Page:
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Negligence finding: brokerage faces big compensation bill

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A Gallagher-owned brokerage which failed to advise a client of a copyright infringement risk must compensate the business for the $250,000 in losses it suffered, the Federal Court of Australia has ruled.

It’s not clear whether Instrat Insurance Brokers will be able to pay, as the Victorian business was wound up in January 2018.

A spokesman for Gallagher told the company does not comment on court cases involving its businesses. Instrat was established in 1999 and was acquired by the US-based broking giant in December 2014.

PC Case Gear (PCCG), an online business selling and distributing computer hardware and software, commenced court action against Instrat in March 2018, two years after it was forced to pay Microsoft $250,000 as part of a settlement for installing Windows operating systems onto computers it had sold without having the proper licences.

The business said it thought the licences it had acquired from a Microsoft sub-distributor allowed for the installation of Windows on new computers. It was not aware those licences applied only to second-hand or refurbished computers.

In January 2016 PCCG received a copyright infringement notice from the US software giant.

At that time Instrat had been arranging PCCG’s insurance on a retainer basis, with a broker meeting with the business each year to advise and make recommendations on the necessary policies.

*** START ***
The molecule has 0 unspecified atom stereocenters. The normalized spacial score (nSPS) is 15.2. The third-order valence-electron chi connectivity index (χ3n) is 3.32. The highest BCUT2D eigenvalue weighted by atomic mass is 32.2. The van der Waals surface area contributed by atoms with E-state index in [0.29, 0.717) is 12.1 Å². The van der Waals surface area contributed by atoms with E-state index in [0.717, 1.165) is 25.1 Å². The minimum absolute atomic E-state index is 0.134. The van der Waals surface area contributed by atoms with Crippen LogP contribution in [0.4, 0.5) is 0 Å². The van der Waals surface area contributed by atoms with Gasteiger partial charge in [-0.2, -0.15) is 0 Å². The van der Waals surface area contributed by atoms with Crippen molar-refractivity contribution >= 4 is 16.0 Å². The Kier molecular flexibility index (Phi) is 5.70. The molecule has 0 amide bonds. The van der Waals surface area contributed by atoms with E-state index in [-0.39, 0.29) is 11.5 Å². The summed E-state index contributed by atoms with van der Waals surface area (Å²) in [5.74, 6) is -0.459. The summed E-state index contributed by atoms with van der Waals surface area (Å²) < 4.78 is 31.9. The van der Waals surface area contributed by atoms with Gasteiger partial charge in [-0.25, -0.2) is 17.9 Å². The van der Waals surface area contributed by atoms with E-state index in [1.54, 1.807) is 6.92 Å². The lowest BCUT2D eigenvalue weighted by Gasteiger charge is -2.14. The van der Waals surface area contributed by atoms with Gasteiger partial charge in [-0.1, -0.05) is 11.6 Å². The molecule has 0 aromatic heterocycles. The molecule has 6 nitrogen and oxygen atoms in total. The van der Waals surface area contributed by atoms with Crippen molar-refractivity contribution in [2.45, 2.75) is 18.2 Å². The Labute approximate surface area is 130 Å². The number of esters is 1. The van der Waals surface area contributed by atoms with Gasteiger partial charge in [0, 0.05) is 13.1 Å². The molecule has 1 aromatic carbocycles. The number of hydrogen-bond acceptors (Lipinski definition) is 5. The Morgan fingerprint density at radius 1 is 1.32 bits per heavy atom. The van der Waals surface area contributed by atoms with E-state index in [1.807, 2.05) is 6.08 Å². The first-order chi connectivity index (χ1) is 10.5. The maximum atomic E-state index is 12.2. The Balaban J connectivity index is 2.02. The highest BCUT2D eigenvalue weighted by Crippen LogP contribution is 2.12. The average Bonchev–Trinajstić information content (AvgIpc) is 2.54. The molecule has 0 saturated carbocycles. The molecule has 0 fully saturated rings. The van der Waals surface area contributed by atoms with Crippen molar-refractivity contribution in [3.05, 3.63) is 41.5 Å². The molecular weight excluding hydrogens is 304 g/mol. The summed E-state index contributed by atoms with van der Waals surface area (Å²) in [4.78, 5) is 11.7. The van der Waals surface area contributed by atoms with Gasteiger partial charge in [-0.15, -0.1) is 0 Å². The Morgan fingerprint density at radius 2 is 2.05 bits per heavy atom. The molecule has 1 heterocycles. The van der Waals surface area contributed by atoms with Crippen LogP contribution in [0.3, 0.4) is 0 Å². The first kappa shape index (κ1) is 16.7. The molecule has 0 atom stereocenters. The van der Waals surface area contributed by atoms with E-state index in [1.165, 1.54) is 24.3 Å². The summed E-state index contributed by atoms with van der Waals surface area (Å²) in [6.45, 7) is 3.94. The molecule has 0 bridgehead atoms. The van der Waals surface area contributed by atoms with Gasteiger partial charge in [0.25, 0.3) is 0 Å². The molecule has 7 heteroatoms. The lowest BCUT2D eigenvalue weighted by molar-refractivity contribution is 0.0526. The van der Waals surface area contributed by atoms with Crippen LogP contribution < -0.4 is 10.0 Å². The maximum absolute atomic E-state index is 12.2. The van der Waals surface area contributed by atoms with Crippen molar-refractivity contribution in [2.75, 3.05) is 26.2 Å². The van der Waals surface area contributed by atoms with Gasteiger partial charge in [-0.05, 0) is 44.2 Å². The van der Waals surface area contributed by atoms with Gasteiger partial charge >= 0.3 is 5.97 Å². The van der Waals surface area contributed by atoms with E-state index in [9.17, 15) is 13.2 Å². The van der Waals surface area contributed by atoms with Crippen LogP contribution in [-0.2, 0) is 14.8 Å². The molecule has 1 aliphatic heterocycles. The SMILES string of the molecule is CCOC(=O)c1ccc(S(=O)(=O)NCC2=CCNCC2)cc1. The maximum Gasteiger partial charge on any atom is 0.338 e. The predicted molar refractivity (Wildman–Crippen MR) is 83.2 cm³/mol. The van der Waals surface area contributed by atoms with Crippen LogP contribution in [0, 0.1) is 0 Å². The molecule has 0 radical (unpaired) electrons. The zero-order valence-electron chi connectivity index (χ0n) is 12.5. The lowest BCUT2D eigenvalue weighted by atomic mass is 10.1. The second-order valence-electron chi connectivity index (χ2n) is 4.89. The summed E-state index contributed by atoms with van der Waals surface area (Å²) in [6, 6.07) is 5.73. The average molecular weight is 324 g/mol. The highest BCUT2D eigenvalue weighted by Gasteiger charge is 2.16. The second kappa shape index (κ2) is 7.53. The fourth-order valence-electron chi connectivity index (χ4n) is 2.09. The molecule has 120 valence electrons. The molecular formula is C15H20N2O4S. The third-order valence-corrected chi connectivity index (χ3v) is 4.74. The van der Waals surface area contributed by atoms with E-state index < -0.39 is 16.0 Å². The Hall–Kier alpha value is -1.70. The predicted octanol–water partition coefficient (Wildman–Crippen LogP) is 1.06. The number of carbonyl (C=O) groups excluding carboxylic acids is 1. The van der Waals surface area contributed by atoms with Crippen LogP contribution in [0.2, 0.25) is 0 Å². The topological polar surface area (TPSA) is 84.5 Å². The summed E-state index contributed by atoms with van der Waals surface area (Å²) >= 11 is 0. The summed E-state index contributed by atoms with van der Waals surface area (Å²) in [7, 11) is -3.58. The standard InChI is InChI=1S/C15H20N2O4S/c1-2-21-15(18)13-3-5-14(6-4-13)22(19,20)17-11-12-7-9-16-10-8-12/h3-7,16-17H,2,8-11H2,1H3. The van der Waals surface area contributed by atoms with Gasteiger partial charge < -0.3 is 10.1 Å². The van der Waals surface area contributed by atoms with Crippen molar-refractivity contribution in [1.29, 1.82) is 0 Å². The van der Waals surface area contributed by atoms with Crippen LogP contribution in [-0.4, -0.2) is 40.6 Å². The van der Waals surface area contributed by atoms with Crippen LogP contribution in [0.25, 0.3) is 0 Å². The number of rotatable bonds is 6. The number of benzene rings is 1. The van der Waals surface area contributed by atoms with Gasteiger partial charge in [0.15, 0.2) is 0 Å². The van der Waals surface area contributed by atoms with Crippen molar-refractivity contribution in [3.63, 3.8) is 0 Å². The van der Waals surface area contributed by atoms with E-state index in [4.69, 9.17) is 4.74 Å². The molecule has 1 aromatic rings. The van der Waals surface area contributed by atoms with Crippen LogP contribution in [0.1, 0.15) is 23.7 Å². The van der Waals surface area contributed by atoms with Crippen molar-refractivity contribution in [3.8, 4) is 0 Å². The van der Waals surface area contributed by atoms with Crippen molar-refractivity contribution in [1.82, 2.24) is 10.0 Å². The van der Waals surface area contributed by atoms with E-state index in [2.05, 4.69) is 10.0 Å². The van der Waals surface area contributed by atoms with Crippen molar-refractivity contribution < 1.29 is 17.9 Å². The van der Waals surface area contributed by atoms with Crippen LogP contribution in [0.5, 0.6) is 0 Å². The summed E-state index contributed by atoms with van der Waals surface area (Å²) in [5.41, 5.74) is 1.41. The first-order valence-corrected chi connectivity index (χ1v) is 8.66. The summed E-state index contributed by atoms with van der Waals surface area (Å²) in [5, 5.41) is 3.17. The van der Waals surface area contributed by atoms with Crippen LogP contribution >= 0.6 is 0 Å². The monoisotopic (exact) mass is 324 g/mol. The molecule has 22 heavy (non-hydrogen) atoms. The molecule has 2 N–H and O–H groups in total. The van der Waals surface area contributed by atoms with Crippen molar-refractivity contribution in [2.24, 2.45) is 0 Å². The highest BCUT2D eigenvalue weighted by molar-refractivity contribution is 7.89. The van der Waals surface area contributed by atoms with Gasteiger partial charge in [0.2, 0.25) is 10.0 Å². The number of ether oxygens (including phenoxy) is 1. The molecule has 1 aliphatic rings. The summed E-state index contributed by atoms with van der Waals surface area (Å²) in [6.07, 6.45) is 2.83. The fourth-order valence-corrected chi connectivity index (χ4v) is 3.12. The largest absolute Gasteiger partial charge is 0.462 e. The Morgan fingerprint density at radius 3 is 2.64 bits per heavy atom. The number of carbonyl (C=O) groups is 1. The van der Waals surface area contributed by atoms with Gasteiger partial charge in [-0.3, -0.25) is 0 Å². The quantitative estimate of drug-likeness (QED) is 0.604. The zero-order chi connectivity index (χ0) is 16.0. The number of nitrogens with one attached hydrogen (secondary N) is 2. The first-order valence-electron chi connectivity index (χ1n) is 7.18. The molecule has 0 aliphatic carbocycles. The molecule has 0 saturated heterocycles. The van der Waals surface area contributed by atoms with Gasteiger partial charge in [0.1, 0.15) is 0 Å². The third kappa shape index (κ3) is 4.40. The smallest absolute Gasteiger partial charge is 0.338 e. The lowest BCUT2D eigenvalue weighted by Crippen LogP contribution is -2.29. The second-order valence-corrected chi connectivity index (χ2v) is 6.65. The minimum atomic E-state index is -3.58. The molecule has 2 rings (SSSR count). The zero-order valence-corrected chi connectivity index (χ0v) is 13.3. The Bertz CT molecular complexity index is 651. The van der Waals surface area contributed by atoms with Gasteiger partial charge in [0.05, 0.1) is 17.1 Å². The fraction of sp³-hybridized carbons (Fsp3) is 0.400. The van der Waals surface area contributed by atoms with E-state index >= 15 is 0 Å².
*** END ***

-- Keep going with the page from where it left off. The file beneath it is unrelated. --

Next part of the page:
The policy arranged by Instrat covered PCCG for defence costs in respect of the Microsoft claim, but not for the copyright infringement.

In its legal action PCCG accused the Instrat broker of acting negligently and breaching its contractual obligation when it failed to advise the business that it faced copyright infringement risk.

Instrat countered that PCCG had “negligently contributed” to its own loss when it did not flag the risk of copyright infringement with the broker during the insurance renewal process.

But Melbourne-based Federal Court Justice Stewart Anderson disagreed, ruling that Instrat had “breached its contractual and tortious duties” by failing to take into account the risk of copyright infringement.

“My conclusion… is that Instrat acted negligently by failing to properly advise PCCG of its exposure to copyright infringement so as to enable PCCG to make an informed decision regarding that exposure,” he said in his ruling last week.

“A reasonably competent insurance broker in the position of Instrat would have discerned a risk of copyright infringement from the nature of PCCG’s business and raised that risk, and options to address that risk, with PCCG.

“However, Instrat failed to do so. If that risk had been raised by Instrat, my view is that PCCG would have taken out relevant insurance cover, which was readily available for businesses in PCCG’s position.”

Justice Anderson says there is insufficient evidence to establish that PCCG’s original use of the Windows licences was negligent.